The Devil Rides Outside
Date Published: 1954
Number of Pages:
Print Price: $22.18
eBook Price: $7.99
The Devil Rides Outside by John Howard Griffin is a beautifully crafted tale of maturity with a superb set of character studies. It is a fictional account of a young man’s experiences when his music studies place him outside of his comfort zone. This happens because he places himself in a monastery where the outlook and way of life is in complete contrast to that which he leaves behind in Paris. Griffin accentuates the storyline with brilliantly fleshed characters such as Salesky, a man of the world, and Fr. Clement, a man of God.
While that may be a standard story mechanism, this is anything but a standard story. The writer describes a war between the Devil, who uses temptation and manipulation, and God’s grace.
The story is set in the poverty stricken French countryside, which is recovering from the World War II. The composer presents himself as a young American musicologist with a passion for Gregorian chant. He decides to pursue this interest by studying in a monastery famous for its Church music. Once the stage is set, Griffin introduces his representation of the Devil.
Certain negative influences are about to come to bear on the young musicologist. These include his health and appetites, the hardship of the monastic regime, and the characters around him. These play out the battle of temptation against God’s grace. As the tale unfolds the contest for the man’s soul escalates. Griffin introduces the Devil in the form of one Madame Renee.
On one hand our hero is enlightened and encouraged by the monks who share his hardships and love for sacred music. On the other, the superbly drawn characters of the countryside pull him back to earth.
It can be difficult to portray the grace of God in a palatable way. However, Griffin uses the main character’s atheism to achieve this end. He is brilliant in using the supposed faith and standards of Madam Reneé to illustrate the Devil. She must be one of the great evil characters of fiction. Of the many representations of Satan in literature, she is one of the more tangible.
One important observation brought out by this book, is the beneficial influences of Catholic culture. The composer has enough humility to grow thanks to the guidance from Fr. Clement. The good Father is allocated by the monastery to provide the young man with what is now known as Spiritual Direction. This advice comes against a background of contrasts. The man compares the sexually decadent life he left behind, with the challenging life of monastic rigor. The Benedictine Monks, with respect, love and care, try to explain to him how and why they live in such austere conditions and how this helps them appreciate God. Their happiness in their condition is the example that causes him to seek understanding. He receives the gift of grace as they explain the turmoil he is experiencing and how his resistance to temptation changes. The young man’s witness relates the effect his surroundings, and the characters they contain, have on his own outlook on life. The sacred music draws him towards the spiritual, helping him witness the reality of God. The example and spirituality of the monks augments this effect.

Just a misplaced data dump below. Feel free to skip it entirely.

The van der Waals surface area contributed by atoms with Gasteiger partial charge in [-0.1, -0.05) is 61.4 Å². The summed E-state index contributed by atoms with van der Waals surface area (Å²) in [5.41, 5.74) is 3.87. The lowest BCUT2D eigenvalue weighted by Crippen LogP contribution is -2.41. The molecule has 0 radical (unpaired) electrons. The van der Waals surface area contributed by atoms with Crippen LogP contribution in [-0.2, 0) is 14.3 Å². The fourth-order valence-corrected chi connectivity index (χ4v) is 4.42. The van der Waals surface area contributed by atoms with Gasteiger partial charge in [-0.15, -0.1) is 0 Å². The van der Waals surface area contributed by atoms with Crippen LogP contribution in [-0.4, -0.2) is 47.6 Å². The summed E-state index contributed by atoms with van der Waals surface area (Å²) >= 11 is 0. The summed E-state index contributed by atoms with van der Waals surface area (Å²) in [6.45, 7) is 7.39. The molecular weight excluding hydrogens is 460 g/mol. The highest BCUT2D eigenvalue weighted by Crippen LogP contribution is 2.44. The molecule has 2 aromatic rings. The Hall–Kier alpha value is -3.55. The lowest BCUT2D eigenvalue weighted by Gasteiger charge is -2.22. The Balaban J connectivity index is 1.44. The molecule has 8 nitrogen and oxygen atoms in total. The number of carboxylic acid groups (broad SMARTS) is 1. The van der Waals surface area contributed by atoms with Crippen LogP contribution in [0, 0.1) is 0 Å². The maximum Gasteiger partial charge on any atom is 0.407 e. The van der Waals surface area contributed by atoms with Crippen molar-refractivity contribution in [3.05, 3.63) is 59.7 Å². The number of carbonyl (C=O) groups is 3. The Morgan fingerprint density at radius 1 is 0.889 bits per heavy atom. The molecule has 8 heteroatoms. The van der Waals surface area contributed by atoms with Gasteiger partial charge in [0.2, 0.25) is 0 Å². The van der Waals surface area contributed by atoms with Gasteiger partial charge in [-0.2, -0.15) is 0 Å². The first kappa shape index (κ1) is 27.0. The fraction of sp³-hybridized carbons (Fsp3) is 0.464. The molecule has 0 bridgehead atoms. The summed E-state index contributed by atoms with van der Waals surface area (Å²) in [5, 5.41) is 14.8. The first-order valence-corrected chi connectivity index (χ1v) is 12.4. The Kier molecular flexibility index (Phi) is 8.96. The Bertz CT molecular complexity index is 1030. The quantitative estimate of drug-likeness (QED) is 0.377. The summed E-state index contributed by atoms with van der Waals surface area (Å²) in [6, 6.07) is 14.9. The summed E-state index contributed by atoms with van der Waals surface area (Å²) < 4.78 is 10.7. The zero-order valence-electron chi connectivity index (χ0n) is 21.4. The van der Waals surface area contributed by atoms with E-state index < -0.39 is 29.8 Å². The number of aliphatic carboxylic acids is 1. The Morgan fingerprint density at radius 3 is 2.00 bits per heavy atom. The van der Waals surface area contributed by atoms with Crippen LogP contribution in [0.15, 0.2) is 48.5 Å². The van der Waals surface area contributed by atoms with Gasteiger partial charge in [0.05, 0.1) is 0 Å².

The other main observation is the power of temptation. The weakness of the human condition is very clearly illustrated throughout this book. The man’s battle against weakness is discussed throughout. Griffin is clever in using the character of the writer in an attempt to teach the opposing character of Reneé to resist temptation. The horror of this character is in the realization that Reneé uses the writer’s attempts to drag him back from spiritual salvation. We realize that we can never battle temptation and the Devil on our own.
This book follows a now dead fashion of taking time to establish its foundation and setting. It does not rely on a first line hook and the subsequent race of modern stories. The writer takes time to establish the atmosphere of the setting and the character of the story’s protagonist. This may tax most modern readers, but this story is worth the effort it takes. The author also stays true to his method of personal testimony and so the story flows at differing speeds, giving it realism.
This tale also concerns itself with the ongoing growth in maturity of an adult. It accepts the reality of a person’s mental, physical and spiritual aspects. This throws it against the fashion of our times. The hero does not change his opinion; he changes his character. It is not a frivolous piece. Griffin’s use of the witness of an agnostic allows the behaviour of those within the grace of God to be presented as proof of its possibility. This would not be acceptable if the writer had started with an opinion born from an already active faith.
It is difficult to claim that everyone would regard this novel as on a power with Lewis or Chesterton. I would argue that it is a brilliant and unique piece of work. Griffin has presented the Devil, real and present, showing the true horror of Satan’s active presence among man. He gives hope in daily conversion by relying on and trusting in God. He also reminds us that Christ’s saving work continues in the actions of all those who devote their efforts to God: in music, in spiritual direction and in literature.Publisher: Pocket Books
Original Language: English
Subscribe to the weekly e-newsletter Catholic, Ink. - click here - receive book reviews and the column "The Catholic Imagination and You"
Be part of the Catholic Literary Revival.